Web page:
Wood has been a valuable and effective structural material since the earliest days of human civilisation. With normal good practice, wood can deliver many years of reliable service. But, like other building materials, wood can suffer as a result of mistakes made in storage, design, construction, and maintenance practices.

How can you ensure long life of a wood building? The best approach is always to remember that wood meant for dry application must stay dry. Start out by buying dry wood, store it carefully to keep it dry, design the building to protect the wood elements, keep wood dry during construction, and practice good maintenance of the building. This approach is called durability by design.

If wood won’t stay dry, you have two choices in approach. Because wet wood is at risk of decay, you must select a product with decay resistance. One choice is to choose a naturally durable species like Western red cedar. This approach is called durability by nature.

Most of our construction lumber is not naturally durable, but we can make it decay resistant by treating it with a preservative. Preservative-treated lumber is more reliably resistant to decay than naturally durable lumber. This approach is called durability by treated wood.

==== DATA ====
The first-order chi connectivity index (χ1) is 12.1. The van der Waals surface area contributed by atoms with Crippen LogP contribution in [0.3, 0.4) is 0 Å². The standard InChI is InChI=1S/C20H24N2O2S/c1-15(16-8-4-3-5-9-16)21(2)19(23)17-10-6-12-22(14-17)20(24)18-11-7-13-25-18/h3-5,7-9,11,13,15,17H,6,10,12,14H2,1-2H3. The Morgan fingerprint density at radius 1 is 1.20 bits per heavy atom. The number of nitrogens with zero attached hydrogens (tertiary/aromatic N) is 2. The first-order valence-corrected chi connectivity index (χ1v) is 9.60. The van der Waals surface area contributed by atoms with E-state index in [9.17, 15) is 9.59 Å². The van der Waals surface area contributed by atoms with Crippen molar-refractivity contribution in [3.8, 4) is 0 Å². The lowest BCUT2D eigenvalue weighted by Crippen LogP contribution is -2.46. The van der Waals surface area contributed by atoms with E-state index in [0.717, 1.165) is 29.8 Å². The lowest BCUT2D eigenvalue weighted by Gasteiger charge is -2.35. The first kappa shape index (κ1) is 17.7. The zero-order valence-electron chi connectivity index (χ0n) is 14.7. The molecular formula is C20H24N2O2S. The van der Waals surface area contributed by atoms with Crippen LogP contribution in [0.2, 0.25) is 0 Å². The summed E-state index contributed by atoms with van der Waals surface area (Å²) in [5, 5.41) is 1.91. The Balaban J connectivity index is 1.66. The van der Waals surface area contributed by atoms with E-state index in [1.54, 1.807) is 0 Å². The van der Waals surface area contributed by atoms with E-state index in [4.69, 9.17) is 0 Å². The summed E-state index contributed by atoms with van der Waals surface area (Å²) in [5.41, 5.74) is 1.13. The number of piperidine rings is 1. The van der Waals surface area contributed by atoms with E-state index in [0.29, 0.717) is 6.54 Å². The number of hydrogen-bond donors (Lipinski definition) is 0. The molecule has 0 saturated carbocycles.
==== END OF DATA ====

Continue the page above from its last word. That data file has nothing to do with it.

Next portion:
The level of attention you give to durability issues during the course of design depends on your decay hazard. In other words, the more that your circumstances put wood at risk, the more care you must take in protecting against  decay. In outdoor applications, for example, any wood in contact with the ground is at high risk of decay and should be pressure-treated with a preservative. For wood that is exposed to the weather but not in direct ground contact, the degree of hazard correlates with climate. The fungi that harm wood generally grow best in moist environments with warm temperatures. Researchers have developed hazard zones in North America using mean monthly temperature and number of rainy days. This map in particular shows the rainfall hazard and applies to exposed uses of wood such as decks, shingles and fence boards. A high degree of hazard would indicate a need to carefully choose a wood species or preservative treatment for maximum service life. In the future, building codes may provide more specific directives as a function of decay hazard. For wood not exposed to weather, such as framing lumber, this map is only moderately useful. This is because the environmental conditions in the wall may be substantially different than those outdoors.